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John F. Reynolds

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Title: John F. Reynolds  
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Subject: I Corps (Union Army), George Meade, Abner Doubleday, Battle of Chancellorsville, Battle of Gettysburg
Collection: 1820 Births, 1863 Deaths, American Civil War Prisoners of War, American Military Personnel of the Mexican–american War, Commandants of the Corps of Cadets of the United States Military Academy, Deaths by Firearm in Pennsylvania, Pennsylvania Reserves, People from Lancaster, Pennsylvania, People of Pennsylvania in the American Civil War, Rogue River Wars, Union Army Generals, Union Military Personnel Killed in the American Civil War, United States Army Generals, United States Military Academy Alumni
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John F. Reynolds

John Reynolds
Major General John F. Reynolds
Born (1820-09-20)September 20, 1820
Lancaster, Pennsylvania
Died July 1, 1863(1863-07-01) (aged 42)
Gettysburg, Pennsylvania
Allegiance United States of America
Service/branch  United States Army
Union Army
Years of service 1841–63
Rank Major General
Commands held I Corps, Army of the Potomac

Mexican-American War

American Civil War

John Fulton Reynolds (September 20, 1820 – July 1, 1863)[1] was a career United States Army officer and a general in the American Civil War. One of the Union Army's most respected senior commanders, he played a key role in committing the Army of the Potomac to the Battle of Gettysburg and was killed at the start of the battle.


  • Early life and career 1
  • Civil War 2
    • Early assignments and the Seven Days 2.1
    • Second Bull Run, Fredericksburg, and Chancellorsville 2.2
    • Gettysburg 2.3
    • Death controversies 2.4
  • In popular media 3
  • See also 4
  • Notes 5
  • References 6
  • External links 7

Early life and career

Reynolds was born in Lancaster, Pennsylvania, one of nine surviving children of John Reynolds (1787–1853) and Lydia Moore Reynolds (1794–1843). Two of his brothers were James LeFevre Reynolds, Quartermaster General of Pennsylvania, and Rear Admiral Will Reynolds.[2] Prior to his military training, Reynolds studied in nearby Lititz, about 6 miles (9.7 km) from his home in Lancaster. Next he attended a school in Long Green, Maryland, and finally the Lancaster County Academy.[3]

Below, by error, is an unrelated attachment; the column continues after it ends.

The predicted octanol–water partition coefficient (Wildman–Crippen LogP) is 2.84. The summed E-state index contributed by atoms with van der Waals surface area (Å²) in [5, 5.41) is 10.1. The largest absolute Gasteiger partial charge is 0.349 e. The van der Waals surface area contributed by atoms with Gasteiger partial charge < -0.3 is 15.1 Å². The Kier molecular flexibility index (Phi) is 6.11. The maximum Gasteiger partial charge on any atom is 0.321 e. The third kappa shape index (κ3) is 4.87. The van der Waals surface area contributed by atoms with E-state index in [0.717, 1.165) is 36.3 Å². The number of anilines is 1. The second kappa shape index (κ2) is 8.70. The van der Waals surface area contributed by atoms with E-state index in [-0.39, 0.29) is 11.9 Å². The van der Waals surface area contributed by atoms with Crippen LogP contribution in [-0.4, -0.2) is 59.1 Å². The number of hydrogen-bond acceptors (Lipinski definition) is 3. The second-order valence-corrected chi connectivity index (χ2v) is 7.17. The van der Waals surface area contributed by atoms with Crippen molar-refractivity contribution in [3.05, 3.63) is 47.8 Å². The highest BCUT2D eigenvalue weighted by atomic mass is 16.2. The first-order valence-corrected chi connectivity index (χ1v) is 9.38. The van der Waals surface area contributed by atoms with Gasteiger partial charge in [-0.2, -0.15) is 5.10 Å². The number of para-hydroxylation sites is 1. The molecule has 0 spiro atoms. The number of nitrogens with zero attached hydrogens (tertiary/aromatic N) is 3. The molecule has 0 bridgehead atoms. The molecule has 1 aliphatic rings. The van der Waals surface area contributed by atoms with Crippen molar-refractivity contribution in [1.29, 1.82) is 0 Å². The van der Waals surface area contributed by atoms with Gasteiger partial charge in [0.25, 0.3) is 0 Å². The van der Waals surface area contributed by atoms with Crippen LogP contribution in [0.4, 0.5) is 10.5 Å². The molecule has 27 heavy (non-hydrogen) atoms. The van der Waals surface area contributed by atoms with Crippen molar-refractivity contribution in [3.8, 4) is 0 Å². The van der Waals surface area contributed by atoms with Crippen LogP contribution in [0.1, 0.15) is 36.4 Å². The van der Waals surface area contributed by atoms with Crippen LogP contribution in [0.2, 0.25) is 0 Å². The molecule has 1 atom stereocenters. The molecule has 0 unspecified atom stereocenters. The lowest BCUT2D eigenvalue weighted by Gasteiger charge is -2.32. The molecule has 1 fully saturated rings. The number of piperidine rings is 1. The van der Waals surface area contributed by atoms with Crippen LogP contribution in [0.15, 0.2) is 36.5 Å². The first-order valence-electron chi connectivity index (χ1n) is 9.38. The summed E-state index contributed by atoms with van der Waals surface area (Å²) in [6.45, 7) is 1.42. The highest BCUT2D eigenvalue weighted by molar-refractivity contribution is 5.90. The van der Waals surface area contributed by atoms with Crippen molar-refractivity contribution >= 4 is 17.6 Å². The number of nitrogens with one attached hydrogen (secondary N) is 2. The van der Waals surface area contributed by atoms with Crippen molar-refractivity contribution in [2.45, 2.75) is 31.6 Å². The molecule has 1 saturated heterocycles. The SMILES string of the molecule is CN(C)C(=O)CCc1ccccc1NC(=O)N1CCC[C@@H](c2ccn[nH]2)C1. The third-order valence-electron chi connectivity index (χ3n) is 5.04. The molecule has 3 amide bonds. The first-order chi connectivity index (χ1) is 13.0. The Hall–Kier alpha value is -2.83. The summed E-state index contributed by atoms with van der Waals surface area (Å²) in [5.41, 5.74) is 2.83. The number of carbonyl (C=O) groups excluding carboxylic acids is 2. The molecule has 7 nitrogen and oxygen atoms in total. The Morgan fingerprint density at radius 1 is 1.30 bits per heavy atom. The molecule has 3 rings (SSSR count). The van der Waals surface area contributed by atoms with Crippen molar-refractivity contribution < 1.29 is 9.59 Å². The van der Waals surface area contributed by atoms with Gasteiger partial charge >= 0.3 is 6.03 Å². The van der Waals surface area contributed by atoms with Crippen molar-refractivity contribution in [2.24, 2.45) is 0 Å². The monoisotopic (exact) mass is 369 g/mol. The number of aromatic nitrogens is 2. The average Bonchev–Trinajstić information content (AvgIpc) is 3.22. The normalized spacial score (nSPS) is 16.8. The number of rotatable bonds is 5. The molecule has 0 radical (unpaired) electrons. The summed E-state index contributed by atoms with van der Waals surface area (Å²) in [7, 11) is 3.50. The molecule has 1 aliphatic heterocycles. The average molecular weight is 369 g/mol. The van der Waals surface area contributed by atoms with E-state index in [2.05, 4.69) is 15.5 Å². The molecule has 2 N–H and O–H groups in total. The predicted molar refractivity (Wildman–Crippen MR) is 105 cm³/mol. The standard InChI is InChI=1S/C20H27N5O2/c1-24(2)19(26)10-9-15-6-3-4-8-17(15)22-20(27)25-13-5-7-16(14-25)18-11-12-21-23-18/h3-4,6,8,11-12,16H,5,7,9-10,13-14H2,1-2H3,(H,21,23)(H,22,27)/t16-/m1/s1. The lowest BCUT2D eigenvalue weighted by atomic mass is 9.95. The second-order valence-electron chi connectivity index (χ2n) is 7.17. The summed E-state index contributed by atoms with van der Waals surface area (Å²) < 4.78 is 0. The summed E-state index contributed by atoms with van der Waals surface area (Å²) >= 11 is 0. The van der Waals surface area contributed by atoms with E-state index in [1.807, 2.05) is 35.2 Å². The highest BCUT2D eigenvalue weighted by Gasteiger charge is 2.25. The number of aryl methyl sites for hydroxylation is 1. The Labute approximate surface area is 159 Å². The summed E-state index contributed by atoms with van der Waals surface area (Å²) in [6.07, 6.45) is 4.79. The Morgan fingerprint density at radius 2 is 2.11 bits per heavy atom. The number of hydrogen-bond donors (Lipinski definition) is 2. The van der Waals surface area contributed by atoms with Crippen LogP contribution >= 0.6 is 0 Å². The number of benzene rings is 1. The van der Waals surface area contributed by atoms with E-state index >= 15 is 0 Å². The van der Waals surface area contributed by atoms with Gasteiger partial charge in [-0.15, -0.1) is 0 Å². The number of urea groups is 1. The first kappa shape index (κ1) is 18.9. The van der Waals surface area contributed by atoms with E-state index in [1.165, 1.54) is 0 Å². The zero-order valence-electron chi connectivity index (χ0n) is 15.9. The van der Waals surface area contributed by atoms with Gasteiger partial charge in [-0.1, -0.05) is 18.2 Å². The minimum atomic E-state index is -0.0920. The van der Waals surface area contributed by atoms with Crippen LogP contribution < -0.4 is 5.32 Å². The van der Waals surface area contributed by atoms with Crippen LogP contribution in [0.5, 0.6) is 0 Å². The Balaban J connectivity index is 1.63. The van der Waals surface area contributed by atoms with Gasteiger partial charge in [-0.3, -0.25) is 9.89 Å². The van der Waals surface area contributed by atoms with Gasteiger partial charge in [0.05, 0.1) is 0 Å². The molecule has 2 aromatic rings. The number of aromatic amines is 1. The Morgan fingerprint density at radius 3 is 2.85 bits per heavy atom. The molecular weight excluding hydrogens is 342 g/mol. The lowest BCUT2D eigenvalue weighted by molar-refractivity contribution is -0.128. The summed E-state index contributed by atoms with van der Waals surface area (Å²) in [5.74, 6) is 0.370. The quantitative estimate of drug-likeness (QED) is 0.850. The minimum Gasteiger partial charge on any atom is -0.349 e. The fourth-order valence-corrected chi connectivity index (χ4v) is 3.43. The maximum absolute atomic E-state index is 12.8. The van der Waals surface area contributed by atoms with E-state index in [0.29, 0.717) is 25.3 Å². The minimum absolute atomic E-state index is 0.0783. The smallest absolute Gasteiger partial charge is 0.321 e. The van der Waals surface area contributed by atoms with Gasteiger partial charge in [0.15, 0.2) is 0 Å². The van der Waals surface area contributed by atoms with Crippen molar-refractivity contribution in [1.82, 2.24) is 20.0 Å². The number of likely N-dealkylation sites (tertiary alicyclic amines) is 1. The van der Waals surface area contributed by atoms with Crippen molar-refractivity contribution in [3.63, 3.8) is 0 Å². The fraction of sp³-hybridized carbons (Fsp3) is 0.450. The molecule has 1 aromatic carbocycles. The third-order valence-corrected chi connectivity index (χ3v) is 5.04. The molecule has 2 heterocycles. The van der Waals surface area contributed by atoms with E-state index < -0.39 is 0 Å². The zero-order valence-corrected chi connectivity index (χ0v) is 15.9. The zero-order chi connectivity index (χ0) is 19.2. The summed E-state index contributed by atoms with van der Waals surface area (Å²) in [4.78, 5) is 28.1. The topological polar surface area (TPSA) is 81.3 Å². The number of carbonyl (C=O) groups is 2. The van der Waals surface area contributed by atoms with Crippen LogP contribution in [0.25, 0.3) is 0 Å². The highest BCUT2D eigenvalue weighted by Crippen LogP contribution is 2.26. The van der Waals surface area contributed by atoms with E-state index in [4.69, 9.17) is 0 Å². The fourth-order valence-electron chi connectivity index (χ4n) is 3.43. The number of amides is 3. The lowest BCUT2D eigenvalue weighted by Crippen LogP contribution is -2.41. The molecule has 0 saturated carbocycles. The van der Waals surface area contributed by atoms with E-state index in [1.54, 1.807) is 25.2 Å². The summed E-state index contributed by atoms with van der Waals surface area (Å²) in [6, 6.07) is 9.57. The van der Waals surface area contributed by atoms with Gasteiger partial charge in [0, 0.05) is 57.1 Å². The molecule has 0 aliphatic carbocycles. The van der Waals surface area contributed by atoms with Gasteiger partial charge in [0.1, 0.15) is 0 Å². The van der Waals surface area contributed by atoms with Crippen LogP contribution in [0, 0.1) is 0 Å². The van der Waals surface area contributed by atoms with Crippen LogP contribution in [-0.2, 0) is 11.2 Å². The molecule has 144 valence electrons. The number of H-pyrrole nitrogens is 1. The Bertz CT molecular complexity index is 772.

Reynolds was nominated to the United States Military Academy in 1837 by Senator James Buchanan, a family friend, and graduated 26th of 50 cadets in the class of 1841. He was commissioned a brevet second lieutenant in the 3rd U.S. Artillery, assigned to Fort McHenry. From 1842 to 1845 he was assigned to St. Augustine, Florida, and Fort Moultrie, South Carolina, before joining Zachary Taylor's army at Corpus Christi, Texas, for the Mexican-American War. He was awarded two brevet promotions in Mexico—to captain for gallantry at Monterrey and to major for Buena Vista, where his section of guns prevented the Mexican cavalry from outflanking the American left.[4] During the war, he became friends with fellow officers Winfield Scott Hancock and Lewis A. Armistead.

On his return from Mexico, Reynolds was assigned to Fort Preble, Maine, New Orleans, Louisiana, and Fort Lafayette, New York. He was next sent west to Fort Orford, Oregon, in 1855, and participated in the Rogue River Wars of 1856 and the Utah War with the Mormons in 1857-58. He was the Commandant of Cadets at West Point from September 1860 to June 1861, while also serving as an instructor of artillery, cavalry, and infantry tactics. During his return from the West, Reynolds became engaged to Katherine May Hewitt. Since they were from different religious denominations—Reynolds was a Protestant, Hewitt a Catholic—the engagement was kept a secret and Hewitt's parents did not learn about it until after Reynolds' death.[5]

Civil War

Early assignments and the Seven Days

Soon after the start of the Civil War, Reynolds was offered the position as aide-de-camp to Secretary of War to get his orders changed once again, assigning him to the newly formed Army of the Potomac. His first assignment was with a board that examined the qualifications of volunteer officers, but he soon was given command of a brigade of Pennsylvania Reserves.[6]

As McClellan's army moved up the

Military offices
Preceded by
George G. Meade
Commander of the I Corps
September 29, 1862 – January 2, 1863
Succeeded by
James S. Wadsworth
Preceded by
James S. Wadsworth
Commander of the I Corps
January 4, 1863 – March 1, 1863
Succeeded by
James S. Wadsworth
Preceded by
James S. Wadsworth
Commander of the I Corps
March 9, 1863 – July 1, 1863
Succeeded by
Abner Doubleday
  • "John F. Reynolds".  
  • Reynolds family papers
  • Military biography of Reynolds from the Cullum biographies
  • Grand Army of the Republic in Lancaster County, Pennsylvania

External links

  • Bearss, Edwin C. Fields of Honor: Pivotal Battles of the Civil War. Washington, DC: National Geographic Society, 2006. ISBN 0-7922-7568-3.
  • Carney, Stephen A. "John Fulton Reynolds." In Encyclopedia of the American Civil War: A Political, Social, and Military History, edited by David S. Heidler and Jeanne T. Heidler. New York: W. W. Norton & Company, 2000. ISBN 0-393-04758-X.
  • Coddington, Edwin B. The Gettysburg Campaign; a study in command. New York: Scribner's, 1968. ISBN 0-684-84569-5.
  • Eicher, John H., and David J. Eicher. Civil War High Commands. Stanford, CA: Stanford University Press, 2001. ISBN 0-8047-3641-3.
  • Foote, Shelby. The Civil War: A Narrative. Vol. 2, Fredericksburg to Meridian. New York: Random House, 1958. ISBN 0-394-49517-9.
  • Hawthorne, Frederick W. Gettysburg: Stories of Men and Monuments. Gettysburg, PA: Association of Licensed Battlefield Guides, 1988. ISBN 0-9657444-0-X.